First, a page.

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Title: Craniofacial morphology in subjects with advanced dental attrition
Author: Crothers, Andrew John
Awarding Body: University of Edinburgh
Current Institution: University of Edinburgh
Date of Award: 1991
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The present study identifies the differences in hard and soft craniofacial morphology that may be found in the presence of advanced dental attrition and ageing when detailed linear and angular cephalometric comparisons of a study sample (N = 35, mean age 48.4 years) were made with a control group of young adult subjects (N = 40, mean age 26.1 years), using computer based recording and measurement apparatus. Existing computer programmes were modified for the purpose of the present study to enable the recording of 51 defined sequential radiographic points, producing 32 linear and 21 angular variables of craniofacial form for each subject. Method error determinations were carried out for both digitiser and cephalometric variables. X and Y co-ordinate identification accuracy, linearity of the digitiser table and cursor and point placement error by the operator were examined statistically with an analysis of variance, using skewness and kurtosis parameters to ensure the elimination of any distribution errors prior to t-test comparisons between the study sample and the control group. Comparisons were made between hard and soft tissue measurements for the study sample and the control group and the statistically significant differences tabulated. The results of the study showed marked linear and angular differences in craniofacial morphology between the categories. In the presence of ageing and attrition, total facial height was not found to differ significantly between the study sample and controls, and the smaller vertical incisor crown heights seen in the study sample were compensated for by apparent eruption of the lower incisor teeth and an apparent downwards displacement of the maxillary plane as measured n-sp and s-pm (p< 0.05). An edge to edge incisor relationship was confirmed in the study sample, related to a longer mandible as measured pgn-cd (p< 0.001), and greater values of mandibular prognathism (s-n-pg, p< 0.01) when compared to controls. The facial profile soft tissue differences between control and sample categories demonstrated a flatter and longer upper lip, and more protrusive lower lip and chin in the study sample. The study demonstrates a relationship between attrition and sagittal soft tissue morphology, and a relationship between ageing, attrition and vertical soft tissue relations.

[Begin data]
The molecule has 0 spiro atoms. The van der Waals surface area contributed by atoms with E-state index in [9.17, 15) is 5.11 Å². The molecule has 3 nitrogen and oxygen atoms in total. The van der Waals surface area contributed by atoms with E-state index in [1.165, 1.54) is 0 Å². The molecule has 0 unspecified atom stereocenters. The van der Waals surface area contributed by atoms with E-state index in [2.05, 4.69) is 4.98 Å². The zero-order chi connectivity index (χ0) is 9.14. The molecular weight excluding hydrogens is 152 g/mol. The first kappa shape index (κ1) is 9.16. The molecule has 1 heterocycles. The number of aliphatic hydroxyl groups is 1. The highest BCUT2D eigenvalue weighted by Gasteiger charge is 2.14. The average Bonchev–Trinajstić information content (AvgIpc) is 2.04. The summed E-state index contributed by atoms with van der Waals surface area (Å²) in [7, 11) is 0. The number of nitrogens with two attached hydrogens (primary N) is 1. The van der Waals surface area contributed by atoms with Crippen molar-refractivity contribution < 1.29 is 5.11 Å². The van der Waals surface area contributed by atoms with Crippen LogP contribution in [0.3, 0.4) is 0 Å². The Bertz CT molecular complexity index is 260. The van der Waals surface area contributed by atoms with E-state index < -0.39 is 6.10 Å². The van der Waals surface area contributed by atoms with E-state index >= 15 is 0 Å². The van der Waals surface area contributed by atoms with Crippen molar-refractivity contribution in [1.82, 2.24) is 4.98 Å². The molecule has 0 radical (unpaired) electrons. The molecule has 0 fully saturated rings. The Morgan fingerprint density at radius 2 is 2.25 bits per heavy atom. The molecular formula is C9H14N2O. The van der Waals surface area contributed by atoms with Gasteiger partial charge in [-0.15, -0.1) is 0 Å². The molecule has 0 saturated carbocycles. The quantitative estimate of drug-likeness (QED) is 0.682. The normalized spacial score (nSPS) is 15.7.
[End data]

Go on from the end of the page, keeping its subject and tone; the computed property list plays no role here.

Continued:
Supervisor: Not available Sponsor: Not available
Qualification Name: Thesis (D.D.S.) Qualification Level: Doctoral
EThOS ID:  DOI: Not available